Richard Niven, from Edinburgh, is a 52-year-old Honda MSX125 owner who’s travelled the world by motorcycles like the Honda Transalp. He’s used his Grom to cover almost every corner of Scotland in freezing, icy conditions…
Why did you buy it?
I needed a small motorcycle to get through the traffic in Edinburgh and to use as a commuter; on top of that I wanted a machine that I could ride in all weather conditions – from icy snowy roads to sunshine – and this little fat-wheeled machine seemed ideal. It’s a tiny motorcycle with quite a bit of torque, and once fitted with Continental Conti-move snow tyres, looked to be a grand machine for riding to far-away places in the Scottish mountains in search of winter wildlife etc. It was a great choice.
What else do you own?
Right now I have Honda Transalp 700, NC750, CB125F and a Royal Enfield Classic 500. I’ve just got rid of my 2016 Africa Twin as it was no good for me in the snow.
What are the good points of the MSX125?
The Grom is generally better built than most 125s, and it has more torque than the average, but less speed. However, it will go along most of the time at a steady 60mph.
It’s the easiest motorcycle on the planet to throw around and carve through traffic, while it’s great off-road and will quite easily manage through rivers and extremely muddy areas. Drop it and you can virtually pick it up with one hand; riding it in snow and icy conditions is great fun. With it being so small you can generally control it in these conditions much better than any large bike.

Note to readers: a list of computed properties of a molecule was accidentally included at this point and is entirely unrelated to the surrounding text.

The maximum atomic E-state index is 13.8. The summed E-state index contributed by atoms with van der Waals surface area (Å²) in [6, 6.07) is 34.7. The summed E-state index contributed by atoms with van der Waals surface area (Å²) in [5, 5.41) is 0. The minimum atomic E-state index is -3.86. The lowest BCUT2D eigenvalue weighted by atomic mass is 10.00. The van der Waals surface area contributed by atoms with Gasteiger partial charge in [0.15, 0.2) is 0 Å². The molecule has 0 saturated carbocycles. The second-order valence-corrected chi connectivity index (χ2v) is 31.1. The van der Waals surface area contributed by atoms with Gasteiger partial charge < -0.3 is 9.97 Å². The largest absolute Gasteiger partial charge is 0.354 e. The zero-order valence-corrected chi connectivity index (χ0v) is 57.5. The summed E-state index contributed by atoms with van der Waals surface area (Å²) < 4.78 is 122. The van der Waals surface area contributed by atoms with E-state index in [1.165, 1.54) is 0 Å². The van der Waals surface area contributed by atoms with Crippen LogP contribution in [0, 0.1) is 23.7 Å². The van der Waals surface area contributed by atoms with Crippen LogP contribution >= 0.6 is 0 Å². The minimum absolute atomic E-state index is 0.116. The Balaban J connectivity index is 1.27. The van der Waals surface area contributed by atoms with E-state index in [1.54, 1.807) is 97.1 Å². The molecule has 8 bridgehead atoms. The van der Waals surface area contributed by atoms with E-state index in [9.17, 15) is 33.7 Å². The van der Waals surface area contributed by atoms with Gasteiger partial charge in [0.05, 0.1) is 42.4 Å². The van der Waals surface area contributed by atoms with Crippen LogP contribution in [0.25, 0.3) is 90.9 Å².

The fuel consumption is fantastic – commuting to work in terrible traffic and racing from light to light this wee beast would always manage 130mpg minimum. However out on the open roads in Scotland it could get up as high as 152mpg when driven smoothly. The worst thing is that it only has a five-litre tank. My new CB125F has a 13 litre tank and will hopefully do almost 300 miles between fills.
Richard’s bike had a hard 20,000 miles, but it never missed a beat
What’s bad about it?
The worst thing I find with the Grom is its chain and sprockets. As the chain is only a small 420 it’s practically impossible to get a heavy duty O-ring chain for it in the UK, so you have to use a standard link chain, which I find doesn’t last very long. In the 20,000 miles I’ve done on this bike I must have replaced the chain about four times and the sprockets about twice. I guess it’s not bad really.
Have you modified anything?
Just like all my bikes, I always change the spark plug for an iridium one, as I believe it gives better fuel consumption. I added a Scottoiler to keep the chain oiled, and as I ride in freezing conditions I also fitted a set of heated grips.
What’s been your longest journey and what was it like?
The longest journey I did was during a freezing winter when I went right up to the north of Scotland and back over a four day period. On return I managed in freezing conditions from Tomintoul to Edinburgh and the bike never missed a beat
Any future plans for it?
Sadly I traded it for a CB125F last week simply as the new motorway has opened right beside my house and the 125F will sit at 70 more easily than the MSX. It was also starting to get a bit rusty, but that’s not surprising, given the life it had.
What will you buy next?
I’ve bought a CB125F but if it’s not to my liking I may well go back to buying another MSX…
We asked B&C express if they could help with the chain: “DID does make an O-ring chain that’s the right pitch – the 420V-120. Unfortunately, none of our DID suppliers have ever imported it into the UK, and all the sellers seem to be based in the USA.
“The only chain that we can offer from our stock, or from our suppliers, is a DID heavy duty 420NZ-116, which retails for £29.06 including VAT.”